physica status solidi (RRL) - Rapid Research Letters

Cover image for Vol. 9 Issue 5

Editor: Stefan Hildebrandt (Editor-in-Chief), Nadezda Panarina (Editor)

Online ISSN: 1862-6270

Associated Title(s): physica status solidi (a), physica status solidi (b), physica status solidi (c)

Focus Issues in pss RRL

Functional Oxides (Juni 2014)

Guest edited by Jan M. Knaup, Thomas Frauenheim, Peter Broqvist, and Shriram Ramanathan

Oxide materials might form the basis for the next technological revolutions in fields such as electronics, photovoltaics or heterogeneous catalysis by enabling the production of inexpensive, high capacity and fast nonvolatile memories, neuromorphic computers and control systems, and efficient energy conversion devices. All these possible applications have in common that they promise to expand the limits of existing technologies by exploiting the inherent material-level complexity of oxides. (Read full text here)

Focus Issue "Functional Oxides"


Semiconductor Nanowires (October 2013)

Guest edited by Chennupati Jagadish, Lutz Geelhaar, and Silvija Gradecak

Semiconductor nanowires are structures that are characterized by their high aspect ratio and a diameter that typically does not exceed 100 nm. The nanoscale size and the quasi one-dimensional shape offer unique opportunities to control properties of semiconductors such as density of states, transport of electrons, and interaction with photons. Thus, these objects are considered as building blocks for the next generation of electronics, photonics, energy, sensing, and biomedical applications. Another important feature of nanowires is the possibility to grow hetero-structures of materials with large lattice and thermal mismatch without creating dislocations. (Read full text here)

Focus Issue "Semiconductor Nanowires"


Topological Insulators – From Materials Design to Reality (February 2013)

Guest edited by Claudia Felser, Shou-Cheng Zhang, and Binghai Yan

Topological insulators (TIs) are a new quantum state of matter discovered in recent years. They are beyond the spontaneous symmetry-breaking description by Landau and are instead characterized by topological invariants, and described by topological field theory. Their topological nature is similar to the quantum Hall effect, a major discovery of condensed-matter physics in the 1980s (Klaus von Klitzing, Nobel Prize in Physics, 1985). The manifestation of the topological effect is the existence of robust gapless surface states inside the bulk energy gap. The topological surface states exhibit Dirac-cone-like energy dispersion with strong spin-momentum locking. Potential future applications cover areas such as spintronics, thermoelectrics, quantum computing and beyond. (Read full text here)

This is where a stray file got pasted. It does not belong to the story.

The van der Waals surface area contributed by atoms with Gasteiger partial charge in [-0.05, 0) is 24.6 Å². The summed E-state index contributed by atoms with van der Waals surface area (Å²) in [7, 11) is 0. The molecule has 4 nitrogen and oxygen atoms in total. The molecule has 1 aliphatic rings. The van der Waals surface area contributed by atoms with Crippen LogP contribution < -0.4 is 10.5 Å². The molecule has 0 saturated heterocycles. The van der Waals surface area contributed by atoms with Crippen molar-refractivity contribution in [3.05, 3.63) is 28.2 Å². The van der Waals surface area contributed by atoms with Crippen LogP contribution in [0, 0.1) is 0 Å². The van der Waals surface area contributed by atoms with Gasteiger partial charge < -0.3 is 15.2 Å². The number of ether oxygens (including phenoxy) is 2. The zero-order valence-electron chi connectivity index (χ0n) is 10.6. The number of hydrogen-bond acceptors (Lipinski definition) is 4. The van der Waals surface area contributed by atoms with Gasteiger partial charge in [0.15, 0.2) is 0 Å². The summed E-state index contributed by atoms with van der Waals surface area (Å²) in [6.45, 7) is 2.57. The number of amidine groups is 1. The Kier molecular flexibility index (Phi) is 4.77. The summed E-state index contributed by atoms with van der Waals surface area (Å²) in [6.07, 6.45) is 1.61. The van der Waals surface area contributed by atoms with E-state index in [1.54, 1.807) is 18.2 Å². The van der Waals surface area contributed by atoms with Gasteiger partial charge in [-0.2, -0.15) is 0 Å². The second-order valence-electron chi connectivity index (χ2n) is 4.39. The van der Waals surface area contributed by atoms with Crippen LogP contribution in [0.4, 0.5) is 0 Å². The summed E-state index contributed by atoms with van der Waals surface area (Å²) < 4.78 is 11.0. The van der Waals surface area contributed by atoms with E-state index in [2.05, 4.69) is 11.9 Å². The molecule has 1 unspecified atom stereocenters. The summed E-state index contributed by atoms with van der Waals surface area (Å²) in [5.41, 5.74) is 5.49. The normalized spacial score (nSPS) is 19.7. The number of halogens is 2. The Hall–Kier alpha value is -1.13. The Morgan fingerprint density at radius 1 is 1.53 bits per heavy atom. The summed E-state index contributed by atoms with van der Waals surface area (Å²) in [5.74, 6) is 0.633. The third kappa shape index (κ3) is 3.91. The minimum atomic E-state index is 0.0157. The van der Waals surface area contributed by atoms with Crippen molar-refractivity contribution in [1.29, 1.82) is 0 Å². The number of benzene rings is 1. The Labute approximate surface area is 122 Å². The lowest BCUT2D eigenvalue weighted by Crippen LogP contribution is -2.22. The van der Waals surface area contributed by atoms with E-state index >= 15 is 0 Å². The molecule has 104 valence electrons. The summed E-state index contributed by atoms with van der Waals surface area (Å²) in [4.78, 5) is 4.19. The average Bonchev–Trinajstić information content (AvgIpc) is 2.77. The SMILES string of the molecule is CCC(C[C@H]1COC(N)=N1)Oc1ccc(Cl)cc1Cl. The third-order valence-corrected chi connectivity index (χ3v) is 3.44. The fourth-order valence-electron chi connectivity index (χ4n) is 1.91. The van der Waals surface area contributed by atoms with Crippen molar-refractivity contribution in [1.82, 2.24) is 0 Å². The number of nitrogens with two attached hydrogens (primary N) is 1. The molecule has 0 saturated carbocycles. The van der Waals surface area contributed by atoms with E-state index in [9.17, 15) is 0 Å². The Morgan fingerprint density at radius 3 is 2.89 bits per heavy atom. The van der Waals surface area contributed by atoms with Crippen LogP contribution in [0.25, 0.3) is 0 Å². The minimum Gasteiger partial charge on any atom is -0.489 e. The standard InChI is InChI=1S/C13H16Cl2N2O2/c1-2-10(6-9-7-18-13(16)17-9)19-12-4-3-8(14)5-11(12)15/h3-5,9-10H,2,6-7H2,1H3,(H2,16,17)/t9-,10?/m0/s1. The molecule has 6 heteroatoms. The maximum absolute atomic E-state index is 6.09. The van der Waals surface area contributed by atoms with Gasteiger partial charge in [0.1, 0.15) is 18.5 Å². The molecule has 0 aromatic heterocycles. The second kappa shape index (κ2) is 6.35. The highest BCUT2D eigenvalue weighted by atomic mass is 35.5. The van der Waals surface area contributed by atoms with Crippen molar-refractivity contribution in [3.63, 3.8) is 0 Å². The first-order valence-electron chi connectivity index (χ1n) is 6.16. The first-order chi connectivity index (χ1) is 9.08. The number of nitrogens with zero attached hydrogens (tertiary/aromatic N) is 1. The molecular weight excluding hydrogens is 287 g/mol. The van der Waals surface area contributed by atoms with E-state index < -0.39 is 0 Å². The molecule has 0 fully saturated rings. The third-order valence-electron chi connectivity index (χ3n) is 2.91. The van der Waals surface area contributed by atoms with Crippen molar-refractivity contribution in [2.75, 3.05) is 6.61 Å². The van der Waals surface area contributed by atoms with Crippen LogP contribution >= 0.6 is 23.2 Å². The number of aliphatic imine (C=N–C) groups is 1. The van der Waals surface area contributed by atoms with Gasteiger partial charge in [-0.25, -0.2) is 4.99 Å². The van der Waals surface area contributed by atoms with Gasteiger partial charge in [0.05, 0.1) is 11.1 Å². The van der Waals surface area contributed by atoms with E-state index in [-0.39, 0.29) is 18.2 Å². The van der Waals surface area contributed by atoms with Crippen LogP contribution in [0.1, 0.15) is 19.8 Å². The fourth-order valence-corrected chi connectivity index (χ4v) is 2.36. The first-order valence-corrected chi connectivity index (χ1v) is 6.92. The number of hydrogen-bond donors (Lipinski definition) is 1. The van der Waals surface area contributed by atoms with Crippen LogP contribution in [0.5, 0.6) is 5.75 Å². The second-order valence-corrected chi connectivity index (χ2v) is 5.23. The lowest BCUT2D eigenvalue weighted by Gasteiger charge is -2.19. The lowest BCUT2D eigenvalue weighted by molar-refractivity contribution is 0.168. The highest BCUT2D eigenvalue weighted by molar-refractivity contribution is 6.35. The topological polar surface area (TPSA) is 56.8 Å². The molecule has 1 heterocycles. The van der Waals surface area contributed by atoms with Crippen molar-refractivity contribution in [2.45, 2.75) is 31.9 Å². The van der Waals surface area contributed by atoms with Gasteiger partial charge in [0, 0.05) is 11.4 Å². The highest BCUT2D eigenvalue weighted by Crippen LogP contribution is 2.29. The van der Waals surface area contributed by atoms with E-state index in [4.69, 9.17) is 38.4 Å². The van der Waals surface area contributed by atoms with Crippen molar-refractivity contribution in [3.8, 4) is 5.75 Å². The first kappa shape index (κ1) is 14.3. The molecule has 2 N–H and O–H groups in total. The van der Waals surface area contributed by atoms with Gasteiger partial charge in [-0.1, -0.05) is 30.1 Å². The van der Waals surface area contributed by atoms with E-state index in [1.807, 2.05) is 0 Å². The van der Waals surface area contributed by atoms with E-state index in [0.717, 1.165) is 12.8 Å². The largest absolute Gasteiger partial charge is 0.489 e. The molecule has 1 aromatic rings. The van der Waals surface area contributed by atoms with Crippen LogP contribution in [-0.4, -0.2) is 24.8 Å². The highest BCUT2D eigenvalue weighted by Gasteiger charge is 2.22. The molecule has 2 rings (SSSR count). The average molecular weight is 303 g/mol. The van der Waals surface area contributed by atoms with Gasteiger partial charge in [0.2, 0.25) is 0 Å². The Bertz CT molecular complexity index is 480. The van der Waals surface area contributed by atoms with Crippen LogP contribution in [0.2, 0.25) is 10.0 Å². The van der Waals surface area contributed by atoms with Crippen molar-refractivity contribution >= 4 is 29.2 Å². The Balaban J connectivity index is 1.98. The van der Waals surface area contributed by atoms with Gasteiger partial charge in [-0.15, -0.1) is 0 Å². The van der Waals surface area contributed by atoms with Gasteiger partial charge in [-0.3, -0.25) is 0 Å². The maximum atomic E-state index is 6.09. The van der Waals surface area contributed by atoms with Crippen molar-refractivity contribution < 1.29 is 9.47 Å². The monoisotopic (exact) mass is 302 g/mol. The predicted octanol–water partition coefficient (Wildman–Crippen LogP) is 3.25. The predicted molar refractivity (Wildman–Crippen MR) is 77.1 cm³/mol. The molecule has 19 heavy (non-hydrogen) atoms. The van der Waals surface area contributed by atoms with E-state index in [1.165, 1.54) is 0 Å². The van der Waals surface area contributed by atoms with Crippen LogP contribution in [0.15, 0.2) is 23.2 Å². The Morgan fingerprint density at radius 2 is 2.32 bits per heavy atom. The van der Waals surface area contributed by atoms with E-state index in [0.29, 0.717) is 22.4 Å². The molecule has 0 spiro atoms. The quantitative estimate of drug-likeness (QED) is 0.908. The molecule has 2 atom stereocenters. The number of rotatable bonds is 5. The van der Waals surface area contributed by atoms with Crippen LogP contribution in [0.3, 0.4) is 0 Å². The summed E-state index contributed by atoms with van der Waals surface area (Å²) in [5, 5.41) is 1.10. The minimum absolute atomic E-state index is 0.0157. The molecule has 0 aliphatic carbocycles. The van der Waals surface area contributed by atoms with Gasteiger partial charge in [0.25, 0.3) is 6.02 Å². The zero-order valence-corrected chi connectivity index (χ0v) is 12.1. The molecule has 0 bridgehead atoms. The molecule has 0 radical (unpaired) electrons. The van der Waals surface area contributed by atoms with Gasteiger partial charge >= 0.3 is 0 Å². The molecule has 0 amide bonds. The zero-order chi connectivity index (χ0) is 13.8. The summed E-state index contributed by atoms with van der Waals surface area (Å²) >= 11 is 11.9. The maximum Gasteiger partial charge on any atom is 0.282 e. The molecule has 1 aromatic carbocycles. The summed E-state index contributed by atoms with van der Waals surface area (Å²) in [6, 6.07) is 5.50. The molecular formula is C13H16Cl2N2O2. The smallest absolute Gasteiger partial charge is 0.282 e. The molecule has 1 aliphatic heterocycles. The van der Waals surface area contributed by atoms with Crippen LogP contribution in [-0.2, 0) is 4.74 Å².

Focus Issue "Topological Insulators – From Materials Design to Reality"


Spintronics and Spin Physics (December 2011)

Guest edited by S. N. Piramanayagam, Jagadeesh Moodera, Russell Cowburn, and Rachid Sbiaa

The term spintronics has gained a considerable popularity recently. Albert Fert and Peter Grünberg received their Nobel Prize in 2007 for their discovery of Giant Magnetoresistance (GMR). Read sensors based on the concept of GMR in the late nineties and tunnel magnetoresistance (TMR) since the past several years, are utilized in hard-disk drive products. The field of spintronics from the early stages of GMR further flourished with the discovery of TMR as well as spin-torque transfer (STT) effect to switch magnetization or to move domain walls. These led to research in the areas of spin injection and manipulation in semiconductors, magnetic random access memory, magnetic logic devices, domain wall memory, and so on. As a result there are plenty of researchers all over the world pushing the frontiers in applied as well as fundamental aspects of the field. (Read full text here)